• You may write about a situation from someone else’s point of view to understand their behavior and reactions. Attempting to see what they see and feel their fears increases your compassion and empathy.
  • You may talk to God in writing prayers about your most pressing issues. You may try writing God’s answer too which is always loving and all-understanding.
  • You review your day by what is called daily check-in by asking What went well? What didn’t work? What did I learn from this? How will I be smarter tomorrow or next time I face this? This helps you derive insights about yourself and people around you that improve your life steadily.

In practicing reflection, it is recommended to avoid asking why questions as your mind will come up with answers upon demand that may not be accurate and will not always support your growth. For example, why questions may lead you to act like a victim, example: why me? Replace why with what. What is going? What does this remind me of? And so on.

Journaling Type 3: Planning

  • You use your journal to set your intentions and organize your thoughts about upcoming events or your future goals by asking What kind of person do I want to be today? What am I going to do next to move forward with my goals? What can I be excited about today? If I get stressed today, what will I do or who will I contact to feel better? What is my most important task for the day?

One of many examples when journaling solved a problem for me was a couple of years ago. While I am a positive person and complaining is not a habit I like to indulge in with colleagues, I confided to paper how I felt every day about my workday. I logged the events. I reflected on them noticing how I could learn from them for next time. Reading my journal entries, however, I found a consistent negative pattern in my feelings about my job. Then, with time, I felt I was not learning as the lessons were just reruns. I realized it was time to move on, especially that my feelings were not improving. As a result, there in those journals, I decided it was time for change. I came up with a plan that started with updating my CV and pursuing certificates I was putting on hold, until I successfully managed to change my job one year later.

Are you ready to start journaling? Keep reading.

Tips to Activate the habit of Journaling:

  • Start with keeping a diary and gratitude practice then expand to other journaling suggestions.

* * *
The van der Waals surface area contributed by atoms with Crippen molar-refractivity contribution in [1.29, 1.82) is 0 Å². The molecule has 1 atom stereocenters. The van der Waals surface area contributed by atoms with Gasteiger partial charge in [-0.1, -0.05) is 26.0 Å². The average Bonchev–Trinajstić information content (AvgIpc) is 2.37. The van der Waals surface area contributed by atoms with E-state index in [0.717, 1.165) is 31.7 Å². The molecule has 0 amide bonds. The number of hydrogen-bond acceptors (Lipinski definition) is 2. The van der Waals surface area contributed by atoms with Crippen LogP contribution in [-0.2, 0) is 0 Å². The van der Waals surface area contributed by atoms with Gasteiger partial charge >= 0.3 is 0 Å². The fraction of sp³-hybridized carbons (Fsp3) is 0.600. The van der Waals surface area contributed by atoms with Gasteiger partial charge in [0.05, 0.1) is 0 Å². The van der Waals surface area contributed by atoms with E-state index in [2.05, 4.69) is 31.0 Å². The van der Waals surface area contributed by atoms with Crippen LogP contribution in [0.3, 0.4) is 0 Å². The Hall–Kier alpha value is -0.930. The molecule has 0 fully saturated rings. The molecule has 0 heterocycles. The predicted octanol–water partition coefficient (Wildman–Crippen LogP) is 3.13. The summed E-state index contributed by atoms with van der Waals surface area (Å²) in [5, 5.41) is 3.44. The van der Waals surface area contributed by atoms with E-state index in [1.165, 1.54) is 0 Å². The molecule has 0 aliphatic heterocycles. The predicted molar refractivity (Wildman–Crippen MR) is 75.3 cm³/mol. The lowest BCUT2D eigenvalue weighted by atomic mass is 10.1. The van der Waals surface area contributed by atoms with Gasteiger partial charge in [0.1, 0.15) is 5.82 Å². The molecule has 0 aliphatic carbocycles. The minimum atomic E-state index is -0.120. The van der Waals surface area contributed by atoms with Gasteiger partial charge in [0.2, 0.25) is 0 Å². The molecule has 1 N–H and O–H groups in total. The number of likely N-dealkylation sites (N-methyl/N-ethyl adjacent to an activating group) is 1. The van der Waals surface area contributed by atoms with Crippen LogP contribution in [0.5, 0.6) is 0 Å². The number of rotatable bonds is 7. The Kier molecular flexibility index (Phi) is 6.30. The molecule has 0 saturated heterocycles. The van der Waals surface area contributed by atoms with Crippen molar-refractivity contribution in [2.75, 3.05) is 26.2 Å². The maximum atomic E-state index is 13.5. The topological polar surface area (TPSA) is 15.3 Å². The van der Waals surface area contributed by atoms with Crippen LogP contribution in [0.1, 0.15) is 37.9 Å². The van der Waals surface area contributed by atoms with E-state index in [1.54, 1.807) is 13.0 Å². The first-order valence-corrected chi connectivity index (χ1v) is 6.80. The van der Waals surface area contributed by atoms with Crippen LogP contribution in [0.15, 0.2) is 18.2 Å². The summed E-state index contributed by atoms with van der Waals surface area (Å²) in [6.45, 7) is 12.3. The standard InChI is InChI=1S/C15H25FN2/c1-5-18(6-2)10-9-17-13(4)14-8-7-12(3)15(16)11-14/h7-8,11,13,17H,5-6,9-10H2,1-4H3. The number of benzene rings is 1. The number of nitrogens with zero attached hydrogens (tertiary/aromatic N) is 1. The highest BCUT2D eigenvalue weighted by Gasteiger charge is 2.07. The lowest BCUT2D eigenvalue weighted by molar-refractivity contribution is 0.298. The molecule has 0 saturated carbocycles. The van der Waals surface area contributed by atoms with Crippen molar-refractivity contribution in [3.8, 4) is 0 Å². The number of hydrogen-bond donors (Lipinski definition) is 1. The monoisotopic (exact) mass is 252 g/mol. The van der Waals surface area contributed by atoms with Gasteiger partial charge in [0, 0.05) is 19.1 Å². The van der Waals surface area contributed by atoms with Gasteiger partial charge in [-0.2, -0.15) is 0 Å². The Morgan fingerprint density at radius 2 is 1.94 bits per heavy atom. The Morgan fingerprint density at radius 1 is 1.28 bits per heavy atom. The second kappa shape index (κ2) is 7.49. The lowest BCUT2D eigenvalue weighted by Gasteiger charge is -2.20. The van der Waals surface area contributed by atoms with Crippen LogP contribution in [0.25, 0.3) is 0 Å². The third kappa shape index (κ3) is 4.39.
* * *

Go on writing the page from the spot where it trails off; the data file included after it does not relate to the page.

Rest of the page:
• Start small. Just one page every day, no matter how tempted you are to write more. Still too much? Use or create a one-sentence-a-day journal.
  • You can start with journals that have built in prompts to answer everyday so get your habit going. Such as (what are you grateful for? How do you feel today? What is the important task of the day)? Check bookshops for beautiful notebooks to use.
  • Place your journal on your pillow if you want to write at night or by your coffee mug if you want to write in the morning. If I had not done this I would have simply forgotten or ignored my new routine because the notebook is out of sight.
  • Some of my friends worry about their privacy and tear up their negative journals. I say that’s perfectly fine. The act of writing itself is therapeutic. The act of keeping paper, not so much.
  • Some of my friends choose drawing instead of writing in their journals to express themselves and track their days. I believe this is a form of journaling. Go for it if it gets you excited and committed.

Finally, increase your self-awareness by reading your older journals. I usually read my journal at the end of each month or quarter. This always reveals something about myself and my happiness, especially my gratitude journal. I recommend planning a time to read yours. Maybe you would find something interesting that you wrote casually the other day or remember some past dreams and ancient heart songs that ignite your passion for life. Who knows?

Note: I’m in gratitude to Michael Hyatt, Ryan Holiday, Austin Kleon, Greg McKeown, Brendon Burchard, Tim Ferriss and Tasha Eurich whose valuable work and advice I included in this post. Thank you.

Find the above journaling guide in Arabic by listening to my podcast here:

The Journaling Habit (Part 2)